When Mercedes-Benz first introduced the GLA in 2014, it was an easy recipe for success. A decently-stylish, slightly jacked-up crossover-type thing that was timed perfectly with the rising popularity of decently-stylish, slightly jacked-up crossover-type things. Aimed at the sort of people who wouldn’t be serviced by an A-Class because they sometimes drive on grass, the GLA sold in incredibly healthy numbers all the way through to its 2017 refresh, which has yielded little indication that its momentum is losing steam anytime soon.
The GLA was refreshed in 2017 and brought with it some minor aesthetic revisions to see to see it though until the next-generation arrives. Split into the GLA180, GLA250 4Matic, and GLA220d, there’s certainly plenty of GLA’s to choose from. However, with plenty in the way of competition, both from proper SUVs and more agile hatchbacks, will the second-half of the GLA’s life be as successful as the first?
“Here’s the thing about small SUVs: they’re often just beefier-looking, higher-riding and considerably more expensive takes on regular hatchbacks. But that doesn’t stop them selling by the buckload.” — WhatCar?
While the GLA gets most of its underpinnings from the A-Class hatch, it’s actually a little longer and a little taller (and not just because of the ride height). As such, the GLA is a slightly more practical proposition over the hatch it’s based on, which is the case for most of its rivals. The GLA carries tough-looking body-cladding, chunky alloys and the typical grille design found on Merc’s SUVs, lending further credence to its SUV positioning.
The recent refresh of the GLA resulted in sleeker headlights, flasher taillights, and… that’s about it, really. While that means that it retains the distinctive styling that we’re familiar with, sleek creases and interesting surface-play intact, it does mean that it still looks less of an SUV and more of a hatch with taller suspension. It’s not ugly, or ungainly. It just wears its hatchback-roots a bit too proudly.
Engine & Drivetrain
“Beyond that remains the same…” — Car & Driver
Being a derivative of the A-Class means that the drivetrain options are essentially carried over. The range consists of the 180, 250 4Matic, and 220d, with only the 250 gaining the all-important all-wheel drive system that you might want from your compact SUV.
Starting with the GLA180, you get 90kW/200Nm from the 1.6-litre turbo-petrol engine, which is about enough to get you around town. Fuel consumption is rated at 5.7L/100km, and this engine is best suited for town use, as it can run out of puff on the motorway.
One step up will bag you an oiler, in the form of the GLA220d. The 2.1-litre turbodiesel under the bonnet provides a more brawny 130kW, along with an impressive 350Nm of torque. As typical of oilers, fuel consumption is amazingly miserly at just 4.5L/100km, and is remarkably refined in operation.
Top-dog in the GLA range is the GLA250 4Matic, packing a 2.0-litre turbo petrol engine delivering 155kW/350Nm. While torque the torque figure is identical with the lower 220d, the range-topping GLA puts its power to all four wheels via Mercedes-Benz’s proprietary 4Matic all-wheel drive system, providing enhanced traction on the road. With more power and more driven wheels, fuel consumption takes a hit, and officially returns 7L/100km on combined testing.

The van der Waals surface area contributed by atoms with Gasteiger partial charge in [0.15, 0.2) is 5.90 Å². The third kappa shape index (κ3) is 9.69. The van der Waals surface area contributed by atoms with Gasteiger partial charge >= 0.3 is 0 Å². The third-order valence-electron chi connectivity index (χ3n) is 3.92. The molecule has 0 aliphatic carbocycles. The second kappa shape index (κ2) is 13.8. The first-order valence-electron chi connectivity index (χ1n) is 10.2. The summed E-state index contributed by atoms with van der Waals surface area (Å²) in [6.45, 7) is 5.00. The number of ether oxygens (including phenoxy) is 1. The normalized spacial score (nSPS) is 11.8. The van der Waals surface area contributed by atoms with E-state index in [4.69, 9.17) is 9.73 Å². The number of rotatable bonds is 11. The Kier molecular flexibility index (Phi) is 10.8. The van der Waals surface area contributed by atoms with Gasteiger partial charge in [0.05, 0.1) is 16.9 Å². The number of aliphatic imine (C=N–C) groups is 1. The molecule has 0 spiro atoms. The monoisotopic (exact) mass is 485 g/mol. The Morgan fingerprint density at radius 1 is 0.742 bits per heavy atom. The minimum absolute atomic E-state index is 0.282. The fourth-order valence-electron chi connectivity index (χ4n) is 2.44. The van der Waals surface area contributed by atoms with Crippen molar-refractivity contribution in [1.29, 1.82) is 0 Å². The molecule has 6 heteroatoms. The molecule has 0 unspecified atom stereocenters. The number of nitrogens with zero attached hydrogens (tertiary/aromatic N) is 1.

All GLA’s employ a 7-speed automatic gearbox, operable via a column-mounted gear shifter.
“Interior quality more or less lives up to the Mercedes’ reputation, with solid furniture, hard-wearing upholstery (note ‘Artico’ is a fake leather, not the real thing) and well-oiled switchgear.” — TopGear UK
Mercedes-Benz has been enjoying a design renaissance of late, and the cabin of the GLA reflects that. While it isn’t quite as breathtaking as what you’d find higher-up the Mercedes-Benz family tree, you have to bear in mind that the GLA is built to a price (albeit a premium one). And compared to the competition in the market, the GLA’s cabin is certainly distinctive, and definitely premium. The cabin design is rather pretty and very fitting with Mercedes’ design language, albeit with some measures taken to keep to budget. Major contact points feel plush and well screwed together, though let your fingers wander to lower areas and you’ll soon discover where Mercedes has employed the cheaper plastics.
It’s hardly bad news though. Like we said earlier, major contact points live up to expectations, so you won’t be reminded too often that you’ve opted for a baby in the Merc range. It certainly does a better job at feeling plush than some of its rivals. It might not have quite the same visual drama as the Infiniti QX30 (which is actually based on the GLA, which you can tell if you watch the switchgear), but it’s a mature, well-executed effort overall. Practicality is just about passable, with middling levels of space for both passengers and cargo, though it’s worth noting that rear passengers will not appreciate the one-piece front seatbacks, which limit forward visibility from the rear.
Behind the Wheel
“The GLA is the best-riding and most comfortable compact car that Mercedes has produced of late. We’re aware that’s somewhat faint praise – and deliberately so.” — Autocar
The GLA is very much a Mercedes from behind the wheel, in the way that it doesn’t surprise nor excite, but rather just get the job done in a mature and reasonable fashion. It’s reasonably quiet, reasonably comfortable, and reasonably manoeuvrable, though visibility out the rear is a serious sore point, with C-pillars about the size of a sycamore tree.